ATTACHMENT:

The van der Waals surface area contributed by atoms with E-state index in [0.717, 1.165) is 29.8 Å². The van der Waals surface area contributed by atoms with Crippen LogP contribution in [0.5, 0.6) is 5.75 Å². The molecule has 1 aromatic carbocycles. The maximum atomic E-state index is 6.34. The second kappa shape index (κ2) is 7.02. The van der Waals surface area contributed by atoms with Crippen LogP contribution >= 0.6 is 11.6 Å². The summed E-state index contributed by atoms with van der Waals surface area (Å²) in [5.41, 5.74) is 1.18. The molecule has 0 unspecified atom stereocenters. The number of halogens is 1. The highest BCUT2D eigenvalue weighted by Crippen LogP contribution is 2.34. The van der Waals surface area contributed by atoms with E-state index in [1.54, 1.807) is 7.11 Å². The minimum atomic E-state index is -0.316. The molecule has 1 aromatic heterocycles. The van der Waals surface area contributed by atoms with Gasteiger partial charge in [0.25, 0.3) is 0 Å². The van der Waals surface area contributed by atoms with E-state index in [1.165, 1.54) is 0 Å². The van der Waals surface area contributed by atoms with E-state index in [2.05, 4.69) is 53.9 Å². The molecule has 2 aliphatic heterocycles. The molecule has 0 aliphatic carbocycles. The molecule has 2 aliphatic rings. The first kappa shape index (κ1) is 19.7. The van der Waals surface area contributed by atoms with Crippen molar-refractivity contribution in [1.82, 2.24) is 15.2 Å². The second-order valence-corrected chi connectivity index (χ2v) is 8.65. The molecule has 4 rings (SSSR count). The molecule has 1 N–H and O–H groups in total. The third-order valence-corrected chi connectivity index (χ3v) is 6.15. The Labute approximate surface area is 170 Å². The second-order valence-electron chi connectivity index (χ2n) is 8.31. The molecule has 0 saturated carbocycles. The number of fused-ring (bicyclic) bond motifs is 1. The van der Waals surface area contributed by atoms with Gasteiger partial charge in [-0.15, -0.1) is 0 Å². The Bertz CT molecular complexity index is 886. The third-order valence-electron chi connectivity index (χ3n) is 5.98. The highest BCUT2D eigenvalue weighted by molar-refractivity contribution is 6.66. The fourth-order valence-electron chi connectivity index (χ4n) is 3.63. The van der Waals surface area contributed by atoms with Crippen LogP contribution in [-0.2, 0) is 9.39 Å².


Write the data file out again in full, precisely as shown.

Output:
The van der Waals surface area contributed by atoms with E-state index in [0.717, 1.165) is 29.8 Å². The van der Waals surface area contributed by atoms with Crippen LogP contribution in [0.5, 0.6) is 5.75 Å². The molecule has 1 aromatic carbocycles. The maximum atomic E-state index is 6.34. The second kappa shape index (κ2) is 7.02. The van der Waals surface area contributed by atoms with Crippen LogP contribution >= 0.6 is 11.6 Å². The summed E-state index contributed by atoms with van der Waals surface area (Å²) in [5.41, 5.74) is 1.18. The molecule has 0 unspecified atom stereocenters. The number of halogens is 1. The highest BCUT2D eigenvalue weighted by Crippen LogP contribution is 2.34. The van der Waals surface area contributed by atoms with E-state index in [1.54, 1.807) is 7.11 Å². The minimum atomic E-state index is -0.316. The molecule has 1 aromatic heterocycles. The van der Waals surface area contributed by atoms with Gasteiger partial charge in [0.25, 0.3) is 0 Å². The van der Waals surface area contributed by atoms with E-state index in [1.165, 1.54) is 0 Å². The van der Waals surface area contributed by atoms with E-state index in [2.05, 4.69) is 53.9 Å². The molecule has 2 aliphatic heterocycles. The molecule has 0 aliphatic carbocycles. The molecule has 2 aliphatic rings. The first kappa shape index (κ1) is 19.7. The van der Waals surface area contributed by atoms with Crippen molar-refractivity contribution in [1.82, 2.24) is 15.2 Å². The second-order valence-corrected chi connectivity index (χ2v) is 8.65. The molecule has 4 rings (SSSR count). The molecule has 1 N–H and O–H groups in total. The third-order valence-corrected chi connectivity index (χ3v) is 6.15. The Labute approximate surface area is 170 Å². The second-order valence-electron chi connectivity index (χ2n) is 8.31. The molecule has 0 saturated carbocycles. The number of fused-ring (bicyclic) bond motifs is 1. The van der Waals surface area contributed by atoms with Gasteiger partial charge in [-0.15, -0.1) is 0 Å². The Bertz CT molecular complexity index is 886. The third-order valence-electron chi connectivity index (χ3n) is 5.98. The highest BCUT2D eigenvalue weighted by molar-refractivity contribution is 6.66. The fourth-order valence-electron chi connectivity index (χ4n) is 3.63. The van der Waals surface area contributed by atoms with Crippen LogP contribution in [-0.2, 0) is 9.39 Å².